Dan: Sikhi, Nonprofits & Giving

Sikh Research Institute (SikhRI) has released its eighth research report in the State of the Panth series titled Dan: Sikhi, Nonprofits & Giving.

Hackettstown, NJ

January 17, 2022

No items found.
Download file (PDF/Zip)

Hackettstown, NJ, USA, 17 January 2022 – What does it mean to give within the Sikh Paradigm? This and more is covered in the eighth research report, Dan: Sikhi, Nonprofits & Giving, in the State of the Panth series, published by Sikh Research Institute (SikhRI).

This report aims to understand and explore what it means to give in a Sikh context, how giving is conceptualized and understood through Sikh history, and how it is understood and practiced today. The report analyses ideas conveyed in the Nam-Dan-Isnan (Identifying-Giving-Cleansing) doctrine from a Gurmat (Guru’s Way) perspective, as inferred from Bani (wisdom), Tavarikh (history), and Rahit (lifestyle).

“While the affluence of the global Sikh diaspora has grown exponentially, so too have the inequalities in our society,” said Kulvir Singh, SikhRI Chair. “As Sikhs, we are all aware of our individual Dasvand duty, but collectively we have fallen short. How can we build on our Guru-bestowed culture of giving and philanthropy? This report provides insights and implications relevant for every member and institution in our Panth.”

In addition to the in-depth research, SikhRI conducted a global survey of 726 self-identified Sikhs from 23 countries to learn more about the opinions on giving in the Sikh community. The majority of respondents said that impact and outcomes most inform their perspective on the effectiveness of Sikh nonprofits, followed by public relations and social media and transparency.

Harinder Singh, SikhRI’s Senior Fellow, remarked: “Immersing ourselves in Sikh ethos paired with the global survey allowed us to see Dan or giving from a variety of interesting and even surprising perspectives. We learned that although 54% of respondents said they were more likely to support long-term philanthropy rather than short-term charity projects monetarily, the data shows that the majority of community funds are directed to charity rather than philanthropy. We were interested in why that is the case, how to revive the Guru’s paradigm, and what is the state of current Sikh nonprofits.”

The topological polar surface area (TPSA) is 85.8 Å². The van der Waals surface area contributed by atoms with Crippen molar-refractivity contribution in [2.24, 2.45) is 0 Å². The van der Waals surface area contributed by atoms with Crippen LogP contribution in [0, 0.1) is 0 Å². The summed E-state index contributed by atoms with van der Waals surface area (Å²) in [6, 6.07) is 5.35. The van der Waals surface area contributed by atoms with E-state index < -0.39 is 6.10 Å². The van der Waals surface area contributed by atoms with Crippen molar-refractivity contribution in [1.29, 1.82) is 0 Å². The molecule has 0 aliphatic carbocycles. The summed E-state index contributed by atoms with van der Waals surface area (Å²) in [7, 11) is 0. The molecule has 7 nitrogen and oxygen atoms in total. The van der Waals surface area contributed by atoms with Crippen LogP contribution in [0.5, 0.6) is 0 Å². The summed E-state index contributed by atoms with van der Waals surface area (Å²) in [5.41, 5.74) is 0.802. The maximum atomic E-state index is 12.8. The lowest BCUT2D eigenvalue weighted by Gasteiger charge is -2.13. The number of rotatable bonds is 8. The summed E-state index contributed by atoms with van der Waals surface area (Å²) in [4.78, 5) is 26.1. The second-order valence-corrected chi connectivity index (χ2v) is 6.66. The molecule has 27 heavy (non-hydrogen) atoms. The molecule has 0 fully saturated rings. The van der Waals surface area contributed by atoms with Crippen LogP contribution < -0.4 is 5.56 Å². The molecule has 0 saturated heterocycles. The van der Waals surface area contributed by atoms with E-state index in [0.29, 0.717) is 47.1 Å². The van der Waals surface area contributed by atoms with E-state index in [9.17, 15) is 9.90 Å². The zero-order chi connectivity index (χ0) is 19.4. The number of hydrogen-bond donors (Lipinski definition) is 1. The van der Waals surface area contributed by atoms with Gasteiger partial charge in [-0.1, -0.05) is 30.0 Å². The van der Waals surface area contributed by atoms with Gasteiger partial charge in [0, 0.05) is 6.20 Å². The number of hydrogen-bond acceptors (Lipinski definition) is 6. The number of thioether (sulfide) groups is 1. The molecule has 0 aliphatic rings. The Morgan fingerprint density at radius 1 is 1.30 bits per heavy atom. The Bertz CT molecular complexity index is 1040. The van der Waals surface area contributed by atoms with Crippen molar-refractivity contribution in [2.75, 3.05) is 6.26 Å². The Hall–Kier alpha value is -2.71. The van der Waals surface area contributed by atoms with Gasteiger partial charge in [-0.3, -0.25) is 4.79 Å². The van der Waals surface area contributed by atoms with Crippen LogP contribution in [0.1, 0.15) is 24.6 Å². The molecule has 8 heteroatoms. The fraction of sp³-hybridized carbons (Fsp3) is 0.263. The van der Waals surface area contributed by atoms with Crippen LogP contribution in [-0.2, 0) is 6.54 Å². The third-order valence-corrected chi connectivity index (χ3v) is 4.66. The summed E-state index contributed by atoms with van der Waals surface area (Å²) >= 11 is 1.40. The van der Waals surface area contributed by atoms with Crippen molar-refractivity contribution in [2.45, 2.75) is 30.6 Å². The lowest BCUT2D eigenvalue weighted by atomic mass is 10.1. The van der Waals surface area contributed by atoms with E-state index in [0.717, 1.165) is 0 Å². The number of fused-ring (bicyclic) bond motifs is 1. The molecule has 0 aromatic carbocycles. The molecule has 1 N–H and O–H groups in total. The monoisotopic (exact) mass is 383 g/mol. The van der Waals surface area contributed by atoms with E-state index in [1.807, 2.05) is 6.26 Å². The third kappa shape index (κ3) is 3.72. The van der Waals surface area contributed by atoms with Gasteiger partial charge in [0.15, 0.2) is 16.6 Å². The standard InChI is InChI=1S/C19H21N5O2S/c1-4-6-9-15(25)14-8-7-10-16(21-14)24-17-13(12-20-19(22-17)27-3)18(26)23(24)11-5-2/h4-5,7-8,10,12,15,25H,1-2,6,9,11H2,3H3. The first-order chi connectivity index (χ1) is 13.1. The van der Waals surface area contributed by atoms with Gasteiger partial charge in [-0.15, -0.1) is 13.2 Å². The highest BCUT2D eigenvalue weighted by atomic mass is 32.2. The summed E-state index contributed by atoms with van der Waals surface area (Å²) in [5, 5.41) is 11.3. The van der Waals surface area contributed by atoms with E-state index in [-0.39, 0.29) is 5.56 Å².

The report concludes with recommendations on both individual and institutional levels providing a clear directional framework for applying the principles of Nam-Dan-Isnan. The Sikh nonprofit checklist, included in the report, provides criteria that individuals and institutions can use to evaluate nonprofit organizations from a Gurmat perspective.

Jasleen Kaur, SikhRI’s Researcher said: “We hope providing a complete picture of how giving is understood both in the Guru Granth Sahib and in Sikh history, will help the Sikh community model current projects around long-term planning and institution building.”

Overall, the report contributes to the global discourse about Sikh notions of giving and supports its findings with Gurmat-based sources and opinions from the Panth itself. A complete set of raw data is included as a separate document to incentivize further academic research. To read the Dan: Sikhi, Nonprofits & Giving report in full for free, visit sikhri.org/sotp.

Media contact: Matina.Kaur@SikhRI.org | +1 855-913-1313 ext. 701